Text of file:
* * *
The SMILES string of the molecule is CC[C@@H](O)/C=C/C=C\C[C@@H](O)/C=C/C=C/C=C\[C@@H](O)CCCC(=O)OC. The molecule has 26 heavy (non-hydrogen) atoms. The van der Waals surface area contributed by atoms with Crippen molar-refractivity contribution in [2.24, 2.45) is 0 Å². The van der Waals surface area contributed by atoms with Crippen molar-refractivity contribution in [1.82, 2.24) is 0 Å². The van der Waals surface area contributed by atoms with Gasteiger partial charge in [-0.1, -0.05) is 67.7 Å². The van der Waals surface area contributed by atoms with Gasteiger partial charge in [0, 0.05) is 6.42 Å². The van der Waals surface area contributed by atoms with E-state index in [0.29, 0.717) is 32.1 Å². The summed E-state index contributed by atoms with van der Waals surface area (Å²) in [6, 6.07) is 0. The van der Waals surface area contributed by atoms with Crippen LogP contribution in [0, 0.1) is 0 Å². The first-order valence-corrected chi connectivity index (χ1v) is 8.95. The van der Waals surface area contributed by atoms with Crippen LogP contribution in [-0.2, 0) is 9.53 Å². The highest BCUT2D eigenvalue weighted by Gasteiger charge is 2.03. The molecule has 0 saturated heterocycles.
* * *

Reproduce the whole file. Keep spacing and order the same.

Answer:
The SMILES string of the molecule is CC[C@@H](O)/C=C/C=C\C[C@@H](O)/C=C/C=C/C=C\[C@@H](O)CCCC(=O)OC. The molecule has 26 heavy (non-hydrogen) atoms. The van der Waals surface area contributed by atoms with Crippen molar-refractivity contribution in [2.24, 2.45) is 0 Å². The van der Waals surface area contributed by atoms with Crippen molar-refractivity contribution in [1.82, 2.24) is 0 Å². The van der Waals surface area contributed by atoms with Gasteiger partial charge in [-0.1, -0.05) is 67.7 Å². The van der Waals surface area contributed by atoms with Gasteiger partial charge in [0, 0.05) is 6.42 Å². The van der Waals surface area contributed by atoms with E-state index in [0.29, 0.717) is 32.1 Å². The summed E-state index contributed by atoms with van der Waals surface area (Å²) in [6, 6.07) is 0. The van der Waals surface area contributed by atoms with Crippen LogP contribution in [0, 0.1) is 0 Å². The first-order valence-corrected chi connectivity index (χ1v) is 8.95. The van der Waals surface area contributed by atoms with Crippen LogP contribution in [-0.2, 0) is 9.53 Å². The highest BCUT2D eigenvalue weighted by Gasteiger charge is 2.03. The molecule has 0 saturated heterocycles.